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What do the hike type icons on traditional boxes represent?

Hike typeDescription
This letterbox is located indoors -- perfect for those cold, wet days when you really do not want to go outside.
A drive-by letterbox, as defined on this website, is a letterbox that requires perhaps 5 to 10 minutes to nab from the time you park your car. A drive-by letterbox will be hidden within eyesight of where one parks, or at least so close that if it were raining, the person would take the box to their car to stamp in.
A stroll is something that's less than a mile round-trip of walking, which would take most people less than 30 minutes to complete (find and return to their starting point) but still too far out to be considered a drive by.
A walk is something that requires 1 to 2 miles round-trip of walking/hiking, which would take most people between 30 to 60 minutes to complete.
A hike is a box that requires 2 to 4 miles round-trip of hiking, which would take most people between 1 to 2 hours to complete.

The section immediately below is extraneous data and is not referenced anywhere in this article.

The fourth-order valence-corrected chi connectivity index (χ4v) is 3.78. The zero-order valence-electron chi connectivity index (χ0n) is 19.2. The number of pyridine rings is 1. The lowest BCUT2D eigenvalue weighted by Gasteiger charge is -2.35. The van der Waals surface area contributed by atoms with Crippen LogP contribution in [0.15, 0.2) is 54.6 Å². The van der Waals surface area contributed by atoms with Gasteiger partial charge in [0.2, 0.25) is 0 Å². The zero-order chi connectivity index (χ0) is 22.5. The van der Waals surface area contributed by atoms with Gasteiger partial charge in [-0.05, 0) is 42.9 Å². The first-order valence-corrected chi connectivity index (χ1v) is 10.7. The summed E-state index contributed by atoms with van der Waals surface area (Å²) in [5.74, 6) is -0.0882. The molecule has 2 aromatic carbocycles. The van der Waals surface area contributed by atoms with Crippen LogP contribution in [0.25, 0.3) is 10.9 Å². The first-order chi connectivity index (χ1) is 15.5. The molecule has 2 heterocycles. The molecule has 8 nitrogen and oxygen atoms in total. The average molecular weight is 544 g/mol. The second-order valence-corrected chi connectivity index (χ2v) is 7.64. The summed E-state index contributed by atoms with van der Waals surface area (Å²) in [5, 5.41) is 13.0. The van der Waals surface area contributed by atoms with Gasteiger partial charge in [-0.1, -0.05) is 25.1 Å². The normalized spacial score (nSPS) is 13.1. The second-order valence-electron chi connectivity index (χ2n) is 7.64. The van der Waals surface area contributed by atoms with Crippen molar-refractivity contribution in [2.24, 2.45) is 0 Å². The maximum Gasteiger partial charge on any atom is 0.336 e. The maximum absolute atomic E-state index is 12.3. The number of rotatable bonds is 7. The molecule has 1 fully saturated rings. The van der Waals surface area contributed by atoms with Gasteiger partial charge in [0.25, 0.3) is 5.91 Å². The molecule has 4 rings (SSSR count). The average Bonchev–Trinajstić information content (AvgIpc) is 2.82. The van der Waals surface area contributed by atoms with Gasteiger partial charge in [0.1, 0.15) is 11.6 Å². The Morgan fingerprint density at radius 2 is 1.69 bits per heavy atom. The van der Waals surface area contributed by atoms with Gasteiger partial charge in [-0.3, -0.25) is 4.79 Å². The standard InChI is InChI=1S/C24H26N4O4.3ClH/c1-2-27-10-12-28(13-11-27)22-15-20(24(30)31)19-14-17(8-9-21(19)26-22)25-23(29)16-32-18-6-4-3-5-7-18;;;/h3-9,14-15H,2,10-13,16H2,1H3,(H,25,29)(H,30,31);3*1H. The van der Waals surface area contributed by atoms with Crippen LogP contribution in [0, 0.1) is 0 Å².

A trek is 4 to 8 miles round-trip of hiking, and will typically take most people anywhere from 2 to 4 hours to complete.
A backpack is 8 to 15 miles round-trip of hiking, and will typically take most people anywhere from 4 to 8 hours to complete.
A thru-hike requires 15 or more miles round-trip of hiking, and will typically take most people a minimum of 8 hours to complete.

Note: Use a little common sense with these icons. A flat, paved, 1-mile trail would be a stroll. A rugged 1-mile trail that climbs 1,000 feet in elevation gain would be a walk. Even though both trails are one mile long, they would each fall into different categories since the difficulty level is very different. There are no hard or fast rules regarding this-just use a little common sense. A typical hiking trail that's two miles long would normally be a walk, but if the walk requires an extreme climb going up thousands of feet on a rarely maintained trail, mark it as a hike.